The autopsy

A full autopsy took place at Hong Kong's Queen Elizabeth Hospital a few days later. The medical examiner, Dr R. R. Lycette, found no signs of foul play but noted the hash and Equagesic in Lee's system. Lycette identified "congestions and edema of the brain," as the immediate cause of death but couldn't account for what caused the swelling.

In addition to his intense fitness regimen, Lee kept to a strict diet of vegetables, rice, fish and milk, and avoided refined flour and sugars. While he enjoyed marijuana, he didn't smoke cigarettes or drink alcohol or coffee. Still, the fact that he survived his first edema was miraculous; this time, he hadn't been so lucky. Cerebral edemas are extremely dangerous and can be caused by any number of factors, including head injuries, allergies and brain tumors. Questions still remain about how such a healthy young man could so suddenly and inexplicably die.

What caused Bruce Lee's fatal edema?

"I believe the most likely cause of death is cannabis intoxication," Lycette wrote in a letter, "either due to drug idiosyncrasy or massive overdose." But there has been no links between cannabis and cerebral edemas, and most researchers question whether it's even possible to fatally overdose on marijuana.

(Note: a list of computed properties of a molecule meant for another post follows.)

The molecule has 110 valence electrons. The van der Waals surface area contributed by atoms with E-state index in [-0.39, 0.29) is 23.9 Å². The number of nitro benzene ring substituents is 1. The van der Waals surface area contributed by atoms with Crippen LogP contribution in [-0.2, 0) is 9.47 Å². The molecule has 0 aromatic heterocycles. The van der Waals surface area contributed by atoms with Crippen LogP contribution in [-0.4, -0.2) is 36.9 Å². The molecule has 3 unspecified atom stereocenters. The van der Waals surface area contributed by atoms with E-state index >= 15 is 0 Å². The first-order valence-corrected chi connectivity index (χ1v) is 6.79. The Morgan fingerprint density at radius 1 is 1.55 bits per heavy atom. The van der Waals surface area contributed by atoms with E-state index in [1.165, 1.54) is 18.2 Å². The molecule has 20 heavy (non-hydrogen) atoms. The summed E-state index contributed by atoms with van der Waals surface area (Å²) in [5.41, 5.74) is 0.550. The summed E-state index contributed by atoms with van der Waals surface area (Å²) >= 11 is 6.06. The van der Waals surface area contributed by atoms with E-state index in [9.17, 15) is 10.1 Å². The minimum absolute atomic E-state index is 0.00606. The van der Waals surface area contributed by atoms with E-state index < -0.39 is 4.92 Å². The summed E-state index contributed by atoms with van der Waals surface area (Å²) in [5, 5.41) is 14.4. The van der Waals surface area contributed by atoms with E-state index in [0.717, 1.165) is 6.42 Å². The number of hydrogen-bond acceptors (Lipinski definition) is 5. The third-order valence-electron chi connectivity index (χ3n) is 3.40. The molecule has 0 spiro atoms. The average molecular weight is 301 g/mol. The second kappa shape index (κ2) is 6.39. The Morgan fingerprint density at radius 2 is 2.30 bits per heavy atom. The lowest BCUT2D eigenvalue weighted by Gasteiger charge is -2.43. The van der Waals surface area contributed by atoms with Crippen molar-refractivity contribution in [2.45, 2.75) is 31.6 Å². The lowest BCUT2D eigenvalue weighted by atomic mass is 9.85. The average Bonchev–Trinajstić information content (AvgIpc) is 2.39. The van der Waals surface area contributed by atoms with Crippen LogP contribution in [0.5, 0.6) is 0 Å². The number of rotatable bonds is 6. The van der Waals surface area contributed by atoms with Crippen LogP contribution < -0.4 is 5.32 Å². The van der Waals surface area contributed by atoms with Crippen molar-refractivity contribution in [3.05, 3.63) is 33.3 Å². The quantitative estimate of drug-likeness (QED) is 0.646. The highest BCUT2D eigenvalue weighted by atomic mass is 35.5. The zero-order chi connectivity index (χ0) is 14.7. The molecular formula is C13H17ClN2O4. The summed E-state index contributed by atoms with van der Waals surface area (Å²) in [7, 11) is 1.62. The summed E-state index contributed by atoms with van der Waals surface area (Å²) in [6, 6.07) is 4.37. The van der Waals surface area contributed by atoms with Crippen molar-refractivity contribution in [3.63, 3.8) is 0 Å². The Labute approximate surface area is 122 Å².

In September 1973, two months after Lee's death, forensics expert Donald Teare was assigned to the case. Teare, who carried out the autopsy of Jimi Hendrix just three years earlier, asserted Lee had a "hypersensitivity" to the active ingredients in Equagesic that led to his death. However, some people still believed that it was the hash, rather than the Equagesic, that killed the star. The doctors who treated him in May noted Lee had consumed hash that day, too. "We gave Bruce a long talk before he was discharged from hospital, asking him not to eat hashish again," said Dr Peter Wu in the 2000 biography The Tao of Bruce Lee. "We told him that his very low percentage of body fat could make him vulnerable to drugs." Wu also cautioned that his stress levels could dramatically magnify the effects of the hash. "Since he'd already had a very bad time with the drug, we told him that the effects were likely to be worse next time."